Imagine you're watching a football game. The wide receiver is in perfect position to catch a pass and score the winning touchdown. You can tell his eyes are locked on the ball, but it hits him in the chest and bounces to the ground. What happened? Although he was obviously monitoring the ball, the player didn't take the right course of action at the right time. Something similar can happen when monitoring electrical equipment. If you have a disconnect between watching and doing, the monitoring becomes pointless.
Good battery monitoring, on the other hand, has three key components: seeing the right things, understanding what you see, and responding quickly and correctly. Someone must watch the monitoring system, correctly interpret the data, and initiate the correct response. Just as in football, this must happen in a quick and expert manner. If you don't have that expert on your team, outsourcing (Sidebar) is a far more cost-effective and reliability-centric option than stumbling around or dropping the ball. Whether you're approaching the process in-house or out, the following actions will help you stay in the game, monitoring your battery systems more effectively.
Watching. Monitors allow us to see what is going on inside and around the battery. IEEE 1491-2005, “Guide for Selection and Use of Battery Monitoring Equipment in Stationary Applications,” (Sidebar on page 30) defines 17 battery measurement parameters. Things to watch, archive, and trend include:
- Voltage segments
- Battery ohmic values (resistance, impedance, conductance)
- Charge and discharge current
- Planned and unplanned discharge data
One costly problem is most people don't know what's normal and what indicates a problem. It is the exception when someone other than a battery specialist gets this right.
Interpreting. When examining battery monitoring data, we can't look at isolated points. We must look at the data over time, in relation to each other and the installation particulars. That is where experience quickly becomes crucial.
Suppose you read what appears to be a high voltage. You might assume something is wrong with the battery. But that voltage might be normal for that battery. How do you know? You need to analyze the degree and rate of change between historical measurements. Turn this around and think of the implications of assuming a “normal” reading means you don't have a problem.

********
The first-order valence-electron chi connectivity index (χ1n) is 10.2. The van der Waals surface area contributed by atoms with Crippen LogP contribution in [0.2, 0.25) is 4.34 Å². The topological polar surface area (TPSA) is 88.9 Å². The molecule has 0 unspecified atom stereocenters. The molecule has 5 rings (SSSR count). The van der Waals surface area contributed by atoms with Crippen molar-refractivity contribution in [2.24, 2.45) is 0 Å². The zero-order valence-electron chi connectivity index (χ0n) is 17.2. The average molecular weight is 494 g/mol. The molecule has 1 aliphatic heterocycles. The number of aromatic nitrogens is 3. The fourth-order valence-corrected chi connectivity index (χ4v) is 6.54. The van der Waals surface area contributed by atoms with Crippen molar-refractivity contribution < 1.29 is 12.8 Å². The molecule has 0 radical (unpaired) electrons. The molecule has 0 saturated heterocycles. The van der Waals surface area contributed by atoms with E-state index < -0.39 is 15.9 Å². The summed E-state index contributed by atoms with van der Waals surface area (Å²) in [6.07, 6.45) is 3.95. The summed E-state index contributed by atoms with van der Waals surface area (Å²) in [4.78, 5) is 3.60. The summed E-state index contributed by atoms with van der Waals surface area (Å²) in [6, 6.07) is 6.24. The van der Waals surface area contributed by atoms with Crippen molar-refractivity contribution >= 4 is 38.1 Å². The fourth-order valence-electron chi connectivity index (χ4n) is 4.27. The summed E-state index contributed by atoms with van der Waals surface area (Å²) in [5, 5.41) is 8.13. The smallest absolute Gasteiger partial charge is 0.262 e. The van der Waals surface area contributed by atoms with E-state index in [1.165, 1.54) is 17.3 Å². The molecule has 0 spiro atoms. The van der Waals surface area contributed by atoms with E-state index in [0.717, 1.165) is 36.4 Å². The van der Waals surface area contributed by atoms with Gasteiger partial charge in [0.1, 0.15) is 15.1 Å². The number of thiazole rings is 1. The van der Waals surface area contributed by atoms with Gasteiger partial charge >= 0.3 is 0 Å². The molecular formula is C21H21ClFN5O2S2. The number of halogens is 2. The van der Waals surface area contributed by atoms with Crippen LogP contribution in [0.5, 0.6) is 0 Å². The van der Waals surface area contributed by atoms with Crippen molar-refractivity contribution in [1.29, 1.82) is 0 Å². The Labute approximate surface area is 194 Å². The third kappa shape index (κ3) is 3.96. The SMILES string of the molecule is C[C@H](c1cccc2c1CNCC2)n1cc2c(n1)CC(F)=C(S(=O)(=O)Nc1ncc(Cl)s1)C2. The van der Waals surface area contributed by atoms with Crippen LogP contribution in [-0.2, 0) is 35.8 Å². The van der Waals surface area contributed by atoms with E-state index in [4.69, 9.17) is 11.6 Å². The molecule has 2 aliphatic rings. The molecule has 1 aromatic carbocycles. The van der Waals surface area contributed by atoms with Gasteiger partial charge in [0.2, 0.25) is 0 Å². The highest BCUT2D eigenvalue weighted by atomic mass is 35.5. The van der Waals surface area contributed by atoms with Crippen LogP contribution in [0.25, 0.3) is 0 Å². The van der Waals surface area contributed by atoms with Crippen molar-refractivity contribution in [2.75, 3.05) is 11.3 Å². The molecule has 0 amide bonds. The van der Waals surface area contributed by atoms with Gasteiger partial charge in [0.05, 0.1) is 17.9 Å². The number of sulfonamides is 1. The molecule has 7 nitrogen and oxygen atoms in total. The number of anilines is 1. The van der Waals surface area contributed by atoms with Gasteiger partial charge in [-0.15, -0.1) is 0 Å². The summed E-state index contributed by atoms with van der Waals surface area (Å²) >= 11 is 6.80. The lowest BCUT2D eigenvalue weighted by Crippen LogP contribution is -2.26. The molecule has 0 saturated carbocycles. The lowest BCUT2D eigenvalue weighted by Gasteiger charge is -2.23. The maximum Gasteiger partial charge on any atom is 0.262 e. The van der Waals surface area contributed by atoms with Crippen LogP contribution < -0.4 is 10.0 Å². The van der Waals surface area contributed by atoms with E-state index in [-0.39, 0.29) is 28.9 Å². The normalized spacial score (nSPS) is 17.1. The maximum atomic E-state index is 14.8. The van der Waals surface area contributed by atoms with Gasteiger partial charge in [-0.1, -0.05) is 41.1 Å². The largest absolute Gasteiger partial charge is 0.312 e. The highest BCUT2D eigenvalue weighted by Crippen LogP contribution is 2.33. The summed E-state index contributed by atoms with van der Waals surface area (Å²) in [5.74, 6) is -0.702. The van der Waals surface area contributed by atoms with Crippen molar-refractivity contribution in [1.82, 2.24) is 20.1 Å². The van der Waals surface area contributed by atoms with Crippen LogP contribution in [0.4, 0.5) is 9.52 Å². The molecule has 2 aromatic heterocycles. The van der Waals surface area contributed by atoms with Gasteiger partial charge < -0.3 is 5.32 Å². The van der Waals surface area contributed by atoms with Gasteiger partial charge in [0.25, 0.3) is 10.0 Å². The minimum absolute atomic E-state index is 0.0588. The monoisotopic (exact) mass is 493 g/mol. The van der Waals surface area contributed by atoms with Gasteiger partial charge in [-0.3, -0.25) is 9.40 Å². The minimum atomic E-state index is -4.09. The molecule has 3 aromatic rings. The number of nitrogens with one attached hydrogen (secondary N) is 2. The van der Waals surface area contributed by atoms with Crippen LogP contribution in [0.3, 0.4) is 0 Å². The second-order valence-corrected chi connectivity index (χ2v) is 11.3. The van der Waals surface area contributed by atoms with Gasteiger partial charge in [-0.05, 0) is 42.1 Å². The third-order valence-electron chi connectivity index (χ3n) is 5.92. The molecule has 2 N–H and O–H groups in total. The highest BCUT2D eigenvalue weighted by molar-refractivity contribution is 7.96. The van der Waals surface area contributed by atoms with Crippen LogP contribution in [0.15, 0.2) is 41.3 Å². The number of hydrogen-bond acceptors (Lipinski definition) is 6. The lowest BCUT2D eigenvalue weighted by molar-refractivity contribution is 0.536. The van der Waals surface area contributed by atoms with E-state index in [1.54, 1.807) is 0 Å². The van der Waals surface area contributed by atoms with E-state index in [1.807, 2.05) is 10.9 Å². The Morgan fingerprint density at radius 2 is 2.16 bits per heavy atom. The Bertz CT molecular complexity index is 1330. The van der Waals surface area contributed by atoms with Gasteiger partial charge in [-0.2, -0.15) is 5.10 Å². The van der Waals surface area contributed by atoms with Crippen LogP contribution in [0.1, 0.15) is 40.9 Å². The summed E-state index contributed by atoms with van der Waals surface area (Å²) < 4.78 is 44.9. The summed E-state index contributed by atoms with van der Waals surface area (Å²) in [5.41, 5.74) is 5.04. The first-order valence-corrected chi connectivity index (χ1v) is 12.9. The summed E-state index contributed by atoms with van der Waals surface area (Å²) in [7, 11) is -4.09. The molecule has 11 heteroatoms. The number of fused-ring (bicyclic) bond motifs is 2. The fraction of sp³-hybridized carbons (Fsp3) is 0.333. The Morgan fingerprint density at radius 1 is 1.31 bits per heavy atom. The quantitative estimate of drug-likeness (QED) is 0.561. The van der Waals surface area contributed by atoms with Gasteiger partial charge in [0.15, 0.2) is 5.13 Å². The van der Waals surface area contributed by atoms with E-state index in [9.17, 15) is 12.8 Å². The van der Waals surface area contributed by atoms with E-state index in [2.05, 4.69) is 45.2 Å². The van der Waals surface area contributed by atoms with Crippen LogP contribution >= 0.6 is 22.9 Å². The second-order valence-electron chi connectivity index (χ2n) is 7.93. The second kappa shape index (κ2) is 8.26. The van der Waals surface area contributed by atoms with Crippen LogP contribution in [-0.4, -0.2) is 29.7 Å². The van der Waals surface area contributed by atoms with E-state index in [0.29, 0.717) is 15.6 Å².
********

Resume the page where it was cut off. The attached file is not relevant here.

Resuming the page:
A battery monitoring expert will look at outlying data points, even when they fall within the normal range, and try to determine what factors account for variances. Sometimes, the issues are measurement-related. This means you aren't seeing what you think you see. The ability to catch and correct for measurement errors is a skill developed through experience.
Correctly interpret the data, and you can most economically perform the repairs or replacements needed to prevent failures.
Correcting. Corrective actions can vary from adding electrolytes to replacing major components. If you understand which actions to take, you can cost-effectively prevent loss of critical operations.
Correction differs from maintenance. Most maintenance procedures require performing specified tasks at specified times (e.g., quarterly). But batteries can rapidly decline to failure within weeks. You prevent failure by correcting problems between maintenance sessions and correcting those you don't detect during routine maintenance.
If you have a battery monitoring system in place, such failures can be investigated. But is this the best you can do? Why not use the battery monitoring system to prevent failures in the first place? Using it correctly, you can save money (Sidebar on page 30) and improve reliability. Here are a few things to consider.
Hydrogen lurks. UPS systems are safe and reliable if you perform the required maintenance. In Photo 1 on page 26, see what can happen when you don't. Vented batteries have cost and performance advantages over valve regulated (VRLA) batteries. But you lose those advantages if you fail to do things like accommodate the small amounts of hydrogen these batteries emit.